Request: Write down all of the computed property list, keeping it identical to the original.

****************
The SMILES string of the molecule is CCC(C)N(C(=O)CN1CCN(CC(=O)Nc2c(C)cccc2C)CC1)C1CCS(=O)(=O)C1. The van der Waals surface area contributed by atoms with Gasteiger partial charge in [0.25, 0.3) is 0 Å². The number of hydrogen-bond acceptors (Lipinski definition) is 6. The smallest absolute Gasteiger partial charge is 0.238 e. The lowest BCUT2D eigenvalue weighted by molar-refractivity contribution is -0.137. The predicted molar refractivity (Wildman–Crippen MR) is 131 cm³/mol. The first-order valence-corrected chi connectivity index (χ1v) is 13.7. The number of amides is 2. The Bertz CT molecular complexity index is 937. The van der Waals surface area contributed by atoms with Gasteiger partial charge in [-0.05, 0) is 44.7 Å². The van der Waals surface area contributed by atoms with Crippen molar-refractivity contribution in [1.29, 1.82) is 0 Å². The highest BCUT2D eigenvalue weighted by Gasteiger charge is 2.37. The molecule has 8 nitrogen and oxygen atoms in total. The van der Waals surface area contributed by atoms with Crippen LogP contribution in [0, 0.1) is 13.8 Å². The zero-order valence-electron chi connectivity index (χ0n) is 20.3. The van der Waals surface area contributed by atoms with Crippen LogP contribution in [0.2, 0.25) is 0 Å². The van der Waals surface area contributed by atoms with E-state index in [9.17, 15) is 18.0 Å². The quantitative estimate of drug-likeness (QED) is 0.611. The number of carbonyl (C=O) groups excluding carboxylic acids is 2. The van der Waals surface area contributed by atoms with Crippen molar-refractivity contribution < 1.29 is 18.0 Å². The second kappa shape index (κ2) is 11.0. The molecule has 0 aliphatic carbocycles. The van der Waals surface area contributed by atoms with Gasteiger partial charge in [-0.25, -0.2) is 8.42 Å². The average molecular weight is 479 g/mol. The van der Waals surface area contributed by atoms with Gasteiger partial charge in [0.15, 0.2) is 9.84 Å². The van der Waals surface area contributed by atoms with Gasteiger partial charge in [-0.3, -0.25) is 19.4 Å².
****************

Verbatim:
The SMILES string of the molecule is CCC(C)N(C(=O)CN1CCN(CC(=O)Nc2c(C)cccc2C)CC1)C1CCS(=O)(=O)C1. The van der Waals surface area contributed by atoms with Gasteiger partial charge in [0.25, 0.3) is 0 Å². The number of hydrogen-bond acceptors (Lipinski definition) is 6. The smallest absolute Gasteiger partial charge is 0.238 e. The lowest BCUT2D eigenvalue weighted by molar-refractivity contribution is -0.137. The predicted molar refractivity (Wildman–Crippen MR) is 131 cm³/mol. The first-order valence-corrected chi connectivity index (χ1v) is 13.7. The number of amides is 2. The Bertz CT molecular complexity index is 937. The van der Waals surface area contributed by atoms with Gasteiger partial charge in [-0.05, 0) is 44.7 Å². The van der Waals surface area contributed by atoms with Crippen molar-refractivity contribution in [1.29, 1.82) is 0 Å². The highest BCUT2D eigenvalue weighted by Gasteiger charge is 2.37. The molecule has 8 nitrogen and oxygen atoms in total. The van der Waals surface area contributed by atoms with Crippen LogP contribution in [0, 0.1) is 13.8 Å². The zero-order valence-electron chi connectivity index (χ0n) is 20.3. The van der Waals surface area contributed by atoms with Crippen LogP contribution in [0.2, 0.25) is 0 Å². The van der Waals surface area contributed by atoms with E-state index in [9.17, 15) is 18.0 Å². The quantitative estimate of drug-likeness (QED) is 0.611. The number of carbonyl (C=O) groups excluding carboxylic acids is 2. The van der Waals surface area contributed by atoms with Crippen molar-refractivity contribution < 1.29 is 18.0 Å². The second kappa shape index (κ2) is 11.0. The molecule has 0 aliphatic carbocycles. The van der Waals surface area contributed by atoms with Gasteiger partial charge in [-0.25, -0.2) is 8.42 Å². The average molecular weight is 479 g/mol. The van der Waals surface area contributed by atoms with Gasteiger partial charge in [0.15, 0.2) is 9.84 Å². The van der Waals surface area contributed by atoms with Gasteiger partial charge in [-0.3, -0.25) is 19.4 Å².